Alan Ferdman | Drought Potential? Here We Go Again


It was just two weeks ago, when I was looking to start a discussion on what makes governmental organizations and private companies successful. Yet, I did not include how to measure success. If I were to base it on customer satisfaction, I would first measure an organization’s ability to supply enough of their product to satisfy their customers’ needs. Next, would come a section on how reliably they are providing their product. Lastly, would be a look at their price structure.

If you were to ask residents of Canyon Country, “How well is Edison doing?” — there would be no shortage of negative comments. Edison has failed to keep the power on, failed to provide enough power in the summer, all while raising prices, using tiered rates. Which they had previously promised not to do. Next, other utilities will follow that same example, and next in line is SCV Water.

When it comes to water availability in the Santa Clarita Valley, the issue is not new and has certainly been discussed “ad nauseam,” but we seem to look on it as a new subject every couple of years. All the players are experienced, and you would think they should understand the problem and must have taken proactive remedial action. The SCV Water team are supposed to be experts, they have monitored the valley’s water use for years, they know the differences in water use based on the season and should have accounted for our water needs. But instead, what they have done is continually add new users, stretching the supply over a larger base, and when they get in trouble, they want existing customers to fix the problem by suffering the consequences.

On Monday, Feb. 1, an article, “SCV Water hosts meeting on water-shortage plan,” was published in The Signal. It stated California has only received approximately half its average rainfall, and the SCV Water Agency hosted a virtual public meeting to inform residents of the Water Shortage Contingency Plan. 

“According to data released Jan. 19, drought conditions have returned to California, with much of Los Angeles County in moderate drought conditions,” the article said. “With the agency’s nearly 275,000 users each consuming approximately 112 gallons of water each day, the Urban Water Management Plan is used to ensure there’s enough good, clean, reliable water, according to SCV Water officials.”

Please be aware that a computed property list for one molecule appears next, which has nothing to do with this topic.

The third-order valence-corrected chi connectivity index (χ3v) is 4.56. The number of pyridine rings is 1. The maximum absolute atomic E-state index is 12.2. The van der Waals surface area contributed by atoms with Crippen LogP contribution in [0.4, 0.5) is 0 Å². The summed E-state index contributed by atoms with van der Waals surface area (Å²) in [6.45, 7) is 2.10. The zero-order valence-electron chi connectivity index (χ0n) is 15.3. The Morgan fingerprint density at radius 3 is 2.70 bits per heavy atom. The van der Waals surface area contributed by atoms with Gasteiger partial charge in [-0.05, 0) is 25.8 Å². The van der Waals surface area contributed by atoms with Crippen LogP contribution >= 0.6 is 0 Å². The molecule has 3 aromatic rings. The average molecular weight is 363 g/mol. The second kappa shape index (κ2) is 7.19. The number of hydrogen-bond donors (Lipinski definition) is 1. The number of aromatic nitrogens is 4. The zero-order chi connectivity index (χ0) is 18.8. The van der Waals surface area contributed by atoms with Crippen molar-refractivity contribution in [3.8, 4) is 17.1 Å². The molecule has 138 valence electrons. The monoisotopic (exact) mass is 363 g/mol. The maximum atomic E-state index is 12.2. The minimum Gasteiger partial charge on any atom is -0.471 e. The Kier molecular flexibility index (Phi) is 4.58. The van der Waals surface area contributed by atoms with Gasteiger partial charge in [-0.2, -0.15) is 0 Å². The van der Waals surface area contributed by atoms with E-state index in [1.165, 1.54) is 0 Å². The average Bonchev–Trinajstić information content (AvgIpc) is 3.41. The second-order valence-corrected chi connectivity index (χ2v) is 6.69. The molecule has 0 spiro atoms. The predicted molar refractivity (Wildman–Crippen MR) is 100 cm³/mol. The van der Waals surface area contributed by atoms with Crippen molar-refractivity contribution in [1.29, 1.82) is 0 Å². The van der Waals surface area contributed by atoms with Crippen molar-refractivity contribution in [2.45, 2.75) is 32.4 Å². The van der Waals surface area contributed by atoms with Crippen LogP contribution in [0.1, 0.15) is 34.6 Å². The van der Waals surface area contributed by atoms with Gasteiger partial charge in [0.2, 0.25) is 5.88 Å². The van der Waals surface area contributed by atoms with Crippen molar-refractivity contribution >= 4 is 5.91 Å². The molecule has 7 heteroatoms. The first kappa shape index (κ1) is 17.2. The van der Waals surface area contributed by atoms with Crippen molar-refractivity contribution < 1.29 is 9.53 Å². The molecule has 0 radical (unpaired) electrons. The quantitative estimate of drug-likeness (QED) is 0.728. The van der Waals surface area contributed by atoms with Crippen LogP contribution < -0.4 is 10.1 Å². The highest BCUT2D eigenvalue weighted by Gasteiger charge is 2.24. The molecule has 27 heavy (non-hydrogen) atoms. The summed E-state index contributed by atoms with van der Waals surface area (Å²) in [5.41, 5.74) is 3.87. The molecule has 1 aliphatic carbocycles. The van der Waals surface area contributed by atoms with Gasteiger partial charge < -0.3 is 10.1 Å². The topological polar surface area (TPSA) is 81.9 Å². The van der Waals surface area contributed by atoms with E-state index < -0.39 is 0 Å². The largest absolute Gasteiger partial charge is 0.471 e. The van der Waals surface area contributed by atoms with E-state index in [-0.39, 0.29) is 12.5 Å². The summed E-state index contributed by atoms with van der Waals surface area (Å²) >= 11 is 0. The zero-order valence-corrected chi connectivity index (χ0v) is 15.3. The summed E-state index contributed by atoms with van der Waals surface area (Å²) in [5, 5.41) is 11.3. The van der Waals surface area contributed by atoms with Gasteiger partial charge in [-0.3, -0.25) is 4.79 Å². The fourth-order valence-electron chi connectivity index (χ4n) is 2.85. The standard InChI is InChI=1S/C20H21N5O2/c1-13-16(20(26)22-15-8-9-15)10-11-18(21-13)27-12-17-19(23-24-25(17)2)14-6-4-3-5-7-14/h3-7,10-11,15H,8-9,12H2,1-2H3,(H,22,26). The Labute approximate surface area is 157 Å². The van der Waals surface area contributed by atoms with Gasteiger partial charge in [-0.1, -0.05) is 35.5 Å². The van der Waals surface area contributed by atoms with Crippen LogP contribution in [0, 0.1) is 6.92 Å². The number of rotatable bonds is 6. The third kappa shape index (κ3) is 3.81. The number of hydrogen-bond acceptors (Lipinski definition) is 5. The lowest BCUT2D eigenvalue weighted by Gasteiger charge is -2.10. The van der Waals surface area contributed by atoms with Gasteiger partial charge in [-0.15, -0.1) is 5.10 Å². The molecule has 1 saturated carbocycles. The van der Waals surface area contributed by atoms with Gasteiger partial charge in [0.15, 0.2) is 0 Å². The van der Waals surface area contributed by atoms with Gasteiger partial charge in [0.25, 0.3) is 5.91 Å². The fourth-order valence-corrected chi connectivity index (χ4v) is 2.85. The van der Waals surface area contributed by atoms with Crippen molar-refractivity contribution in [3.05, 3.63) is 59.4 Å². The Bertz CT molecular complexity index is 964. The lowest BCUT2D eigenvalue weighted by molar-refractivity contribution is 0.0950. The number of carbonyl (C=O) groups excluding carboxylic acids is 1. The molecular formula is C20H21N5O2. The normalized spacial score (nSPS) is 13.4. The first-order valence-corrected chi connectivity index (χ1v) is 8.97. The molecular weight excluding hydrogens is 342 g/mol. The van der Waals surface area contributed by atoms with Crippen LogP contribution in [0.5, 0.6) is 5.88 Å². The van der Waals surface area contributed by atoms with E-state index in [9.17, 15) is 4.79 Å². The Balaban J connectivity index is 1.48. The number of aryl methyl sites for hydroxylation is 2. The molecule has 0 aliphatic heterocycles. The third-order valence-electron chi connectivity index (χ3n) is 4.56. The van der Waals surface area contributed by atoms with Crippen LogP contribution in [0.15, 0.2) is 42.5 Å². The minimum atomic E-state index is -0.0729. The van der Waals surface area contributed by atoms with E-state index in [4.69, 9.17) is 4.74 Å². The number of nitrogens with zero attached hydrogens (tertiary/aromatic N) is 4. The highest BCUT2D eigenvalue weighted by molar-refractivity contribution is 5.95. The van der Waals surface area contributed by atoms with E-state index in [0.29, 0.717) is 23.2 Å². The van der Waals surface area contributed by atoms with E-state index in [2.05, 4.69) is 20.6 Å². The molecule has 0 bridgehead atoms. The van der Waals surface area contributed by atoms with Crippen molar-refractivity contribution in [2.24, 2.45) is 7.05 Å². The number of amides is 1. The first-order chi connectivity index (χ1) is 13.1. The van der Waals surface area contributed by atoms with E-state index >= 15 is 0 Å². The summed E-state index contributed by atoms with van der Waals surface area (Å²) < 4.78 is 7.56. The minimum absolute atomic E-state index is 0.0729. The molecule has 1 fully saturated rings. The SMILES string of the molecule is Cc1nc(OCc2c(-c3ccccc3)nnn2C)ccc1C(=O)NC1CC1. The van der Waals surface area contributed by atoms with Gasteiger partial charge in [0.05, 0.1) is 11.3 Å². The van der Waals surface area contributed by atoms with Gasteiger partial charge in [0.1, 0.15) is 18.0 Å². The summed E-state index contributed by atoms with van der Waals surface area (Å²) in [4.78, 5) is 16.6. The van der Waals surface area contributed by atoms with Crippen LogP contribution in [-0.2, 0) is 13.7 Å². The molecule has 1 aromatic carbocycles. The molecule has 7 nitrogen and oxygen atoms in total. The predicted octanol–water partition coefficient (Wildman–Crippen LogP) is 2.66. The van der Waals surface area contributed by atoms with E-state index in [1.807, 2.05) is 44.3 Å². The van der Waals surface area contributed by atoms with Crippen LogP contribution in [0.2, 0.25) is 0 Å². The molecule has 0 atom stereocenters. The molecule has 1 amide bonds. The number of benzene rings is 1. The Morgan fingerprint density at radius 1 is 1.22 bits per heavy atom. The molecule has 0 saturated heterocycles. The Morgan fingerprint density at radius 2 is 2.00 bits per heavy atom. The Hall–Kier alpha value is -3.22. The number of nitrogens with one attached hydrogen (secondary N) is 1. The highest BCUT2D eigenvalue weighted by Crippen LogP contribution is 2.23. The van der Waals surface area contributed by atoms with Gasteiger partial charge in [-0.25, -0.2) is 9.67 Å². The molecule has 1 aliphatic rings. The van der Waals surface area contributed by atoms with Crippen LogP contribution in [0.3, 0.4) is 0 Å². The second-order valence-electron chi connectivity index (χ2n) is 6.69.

You know me, I love numbers, so I took out my calculator and multiplied 275,000 by 112 and the result came out as 30.8 million gallons of water a day. Now it may seem like a lot of water, but this is not my first rodeo. For almost 10 years the public listened to discussions of why we needed a UV salt reduction addition to our water treatment plants. We were informed the Sanitation District treated 20 million gallons a day that was used in homes and businesses, while agricultural and residential irrigation added twice that amount, giving us a grand total of 60 million gallons of water being consumed in the SCV every day. 

Therefore, I am wondering how, after adding new development after development in our valley, water consumption was cut in half. Someone is not telling the truth or not telling the whole story.

Remember also, water shortages in lower California were created 20 years ago when pumping water south through the Sacramento Delta was halted to save the Delta smelt. Besides the inconvenience of Southern California having to exist with less water, farming in the mid-coast has been decimated, mid-coast aquifers have been pumped to the point the land is sinking, and without water being pumped into the Delta there has been seawater incursion, causing the need to truck salmon to their spawning grounds — providing an example of huge ecological damage done by the unintended consequences of good intentions. 

Adding to the problem are inept government officials in Sacramento. The public was first told the problem would be resolved by a peripheral canal, and then later by tunnels under the delta, but as of today nothing has happened, except the excess northern water is being discharged into the ocean.

What can we do locally? SCV Water must start making better use of resources we have today, recycled water. Currently, the Bermite perchlorate treatment plant discharges its output into the riverbed. Why not use the water to irrigate medians on Soledad Canyon Road right across the street instead? Water is also pumped from under the Shangri-La neighborhood to stabilize the hill and is currently discharged into the sanitation system. Why not use the water to irrigate medians as well? 

What about the output of our Sanitation District water treatment plants? Currently only a small portion is used to irrigate the Valencia golf course. If we were to use half the plant’s output for irrigation, we could solve the current problem, providing SCV Water did not give this new capacity to additional developments. 

On Wednesday, Feb. 17, from 6:30 to 8 p.m., SCV Water will be holding a Zoom meeting taking public input on the Urban Water Management Plan. This will be your chance to make your voice heard. I urge you to log in and participate. (Information and workshop flyer:

On Jan. 22, Gary Martin, SCV Water board president, said. “The goal of the meeting is to gather input from the public… If there’s a drought or an emergency which leads to a water shortage, we might have to take action to reserve water and that action could impact the community.” 

Translation: We will give you less water, and it will hurt you, more than it does us. 

So, we need to speak up now, before it is too late.

Alan Ferdman is a Santa Clarita resident and a member of the Canyon Country Advisory Committee board.

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